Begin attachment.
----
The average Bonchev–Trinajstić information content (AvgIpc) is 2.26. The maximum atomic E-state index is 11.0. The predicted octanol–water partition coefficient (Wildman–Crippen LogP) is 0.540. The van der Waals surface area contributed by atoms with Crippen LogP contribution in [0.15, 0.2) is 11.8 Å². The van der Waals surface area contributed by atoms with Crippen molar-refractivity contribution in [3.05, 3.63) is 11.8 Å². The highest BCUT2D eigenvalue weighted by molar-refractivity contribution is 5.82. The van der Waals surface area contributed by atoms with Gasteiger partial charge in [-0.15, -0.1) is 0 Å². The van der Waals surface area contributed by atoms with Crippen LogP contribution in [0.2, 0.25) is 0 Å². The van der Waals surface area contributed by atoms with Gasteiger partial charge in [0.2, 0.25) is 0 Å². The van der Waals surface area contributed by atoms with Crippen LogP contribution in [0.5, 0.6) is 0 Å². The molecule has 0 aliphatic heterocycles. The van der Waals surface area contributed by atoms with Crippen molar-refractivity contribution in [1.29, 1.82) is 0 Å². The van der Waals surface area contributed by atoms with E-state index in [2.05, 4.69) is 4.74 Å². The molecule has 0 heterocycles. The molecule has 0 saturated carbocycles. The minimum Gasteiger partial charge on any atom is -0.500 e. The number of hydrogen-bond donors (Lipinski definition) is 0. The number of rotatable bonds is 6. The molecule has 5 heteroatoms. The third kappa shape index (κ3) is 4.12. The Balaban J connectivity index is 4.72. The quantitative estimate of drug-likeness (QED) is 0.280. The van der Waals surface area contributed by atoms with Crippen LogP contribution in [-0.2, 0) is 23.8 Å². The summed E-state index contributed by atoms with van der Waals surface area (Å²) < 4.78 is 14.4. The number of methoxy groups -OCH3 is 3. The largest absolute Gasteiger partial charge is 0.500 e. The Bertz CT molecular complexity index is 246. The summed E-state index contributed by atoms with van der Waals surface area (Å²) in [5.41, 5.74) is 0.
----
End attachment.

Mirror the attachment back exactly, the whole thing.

The average Bonchev–Trinajstić information content (AvgIpc) is 2.26. The maximum atomic E-state index is 11.0. The predicted octanol–water partition coefficient (Wildman–Crippen LogP) is 0.540. The van der Waals surface area contributed by atoms with Crippen LogP contribution in [0.15, 0.2) is 11.8 Å². The van der Waals surface area contributed by atoms with Crippen molar-refractivity contribution in [3.05, 3.63) is 11.8 Å². The highest BCUT2D eigenvalue weighted by molar-refractivity contribution is 5.82. The van der Waals surface area contributed by atoms with Gasteiger partial charge in [-0.15, -0.1) is 0 Å². The van der Waals surface area contributed by atoms with Crippen LogP contribution in [0.2, 0.25) is 0 Å². The van der Waals surface area contributed by atoms with Gasteiger partial charge in [0.2, 0.25) is 0 Å². The van der Waals surface area contributed by atoms with Crippen LogP contribution in [0.5, 0.6) is 0 Å². The molecule has 0 aliphatic heterocycles. The van der Waals surface area contributed by atoms with Crippen molar-refractivity contribution in [1.29, 1.82) is 0 Å². The van der Waals surface area contributed by atoms with E-state index in [2.05, 4.69) is 4.74 Å². The molecule has 0 heterocycles. The molecule has 0 saturated carbocycles. The minimum Gasteiger partial charge on any atom is -0.500 e. The number of hydrogen-bond donors (Lipinski definition) is 0. The number of rotatable bonds is 6. The molecule has 5 heteroatoms. The third kappa shape index (κ3) is 4.12. The Balaban J connectivity index is 4.72. The quantitative estimate of drug-likeness (QED) is 0.280. The van der Waals surface area contributed by atoms with Crippen LogP contribution in [-0.2, 0) is 23.8 Å². The summed E-state index contributed by atoms with van der Waals surface area (Å²) < 4.78 is 14.4. The number of methoxy groups -OCH3 is 3. The largest absolute Gasteiger partial charge is 0.500 e. The Bertz CT molecular complexity index is 246. The summed E-state index contributed by atoms with van der Waals surface area (Å²) in [5.41, 5.74) is 0.